Most (probably all) writers want to increase their productivity because we want to make the most of the writing time we have. However, we’re all different, so we might need to figure out the right style of productivity advice for us.
Many new writers define “being a writer” as writing full-time, as though having day job equals an admission of failure or demonstrates a lack of professionalism. However, most writers do have day jobs, and that’s not necessarily a bad thing.
I’ve offered several posts here about balancing various elements of our story, but there’s still room for debate because we have to find the right balance for our voice, genre, tone, and style—for our story. That means there is no perfect amount of backstory or description or emotion.
We often think about the purpose of backstory in terms of “what do readers need to know?” But with that perspective, it’s too easy to include too much backstory. Instead, we might be better off if we think about backstory from the perspective of what the story needs.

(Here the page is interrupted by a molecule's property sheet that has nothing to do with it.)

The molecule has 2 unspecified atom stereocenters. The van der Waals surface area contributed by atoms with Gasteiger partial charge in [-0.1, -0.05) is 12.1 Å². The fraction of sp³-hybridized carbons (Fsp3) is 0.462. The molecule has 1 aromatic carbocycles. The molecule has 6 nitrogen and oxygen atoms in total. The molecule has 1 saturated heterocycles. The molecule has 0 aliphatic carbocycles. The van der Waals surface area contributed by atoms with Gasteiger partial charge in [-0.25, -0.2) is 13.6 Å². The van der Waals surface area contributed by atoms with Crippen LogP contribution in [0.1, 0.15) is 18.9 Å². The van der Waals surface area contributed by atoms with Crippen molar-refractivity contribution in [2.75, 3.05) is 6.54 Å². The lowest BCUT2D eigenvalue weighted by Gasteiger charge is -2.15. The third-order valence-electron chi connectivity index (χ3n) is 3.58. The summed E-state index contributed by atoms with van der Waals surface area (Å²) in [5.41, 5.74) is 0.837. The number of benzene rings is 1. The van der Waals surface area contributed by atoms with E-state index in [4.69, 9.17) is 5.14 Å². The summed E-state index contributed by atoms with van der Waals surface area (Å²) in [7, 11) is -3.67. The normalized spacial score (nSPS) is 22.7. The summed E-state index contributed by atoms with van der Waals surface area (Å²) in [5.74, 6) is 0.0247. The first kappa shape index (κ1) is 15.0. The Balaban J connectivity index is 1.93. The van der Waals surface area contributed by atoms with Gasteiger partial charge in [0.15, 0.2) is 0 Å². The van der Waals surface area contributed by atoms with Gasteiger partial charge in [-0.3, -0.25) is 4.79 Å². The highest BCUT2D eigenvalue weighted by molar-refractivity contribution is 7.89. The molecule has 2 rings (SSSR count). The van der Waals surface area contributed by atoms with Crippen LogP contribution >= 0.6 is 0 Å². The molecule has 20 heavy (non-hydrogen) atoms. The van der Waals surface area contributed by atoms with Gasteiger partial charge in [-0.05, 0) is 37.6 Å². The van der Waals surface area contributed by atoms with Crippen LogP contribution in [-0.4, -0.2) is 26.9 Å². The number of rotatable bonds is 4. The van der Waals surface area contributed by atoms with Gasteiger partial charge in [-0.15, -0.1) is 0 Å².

Today, Janice Hardy shares her revision advice on how to include the right amount of backstory. Too much slows the pace, and too little can leave readers confused. Her tips help us avoid the issue of slow pacing, learn how to hide backstory, and identify when we need more.
Newsletters are an important tool for holding onto our readers from book to book, but how do we want to grow our list? Do we want to go for quantity or quality? Let’s explore the pros and cons of those two philosophies.
What makes a story *not* frivolous? If it’s gritty and dark? Has emotional depth? Or does it need to be “serious literature”? Can a story be light and yet weighty at the same time? Today, Kassandra Lamb shares her insights on how we can add meaning to our stories.
While I’m still slowly recovering from my latest surgery, Jenny Hansen is here to fill in for me. Most of us suffer from self-doubt, and today Jenny’s sharing her insights about hanging on to our writing dream through all the doubts and fears.
The stereotype of a writer pounding away in isolation ignores how the online writing community gives us more options. We can work in secrecy or involve others by sharing our work in progress. There’s no right or wrong answer, but we should figure out which approach works better for us.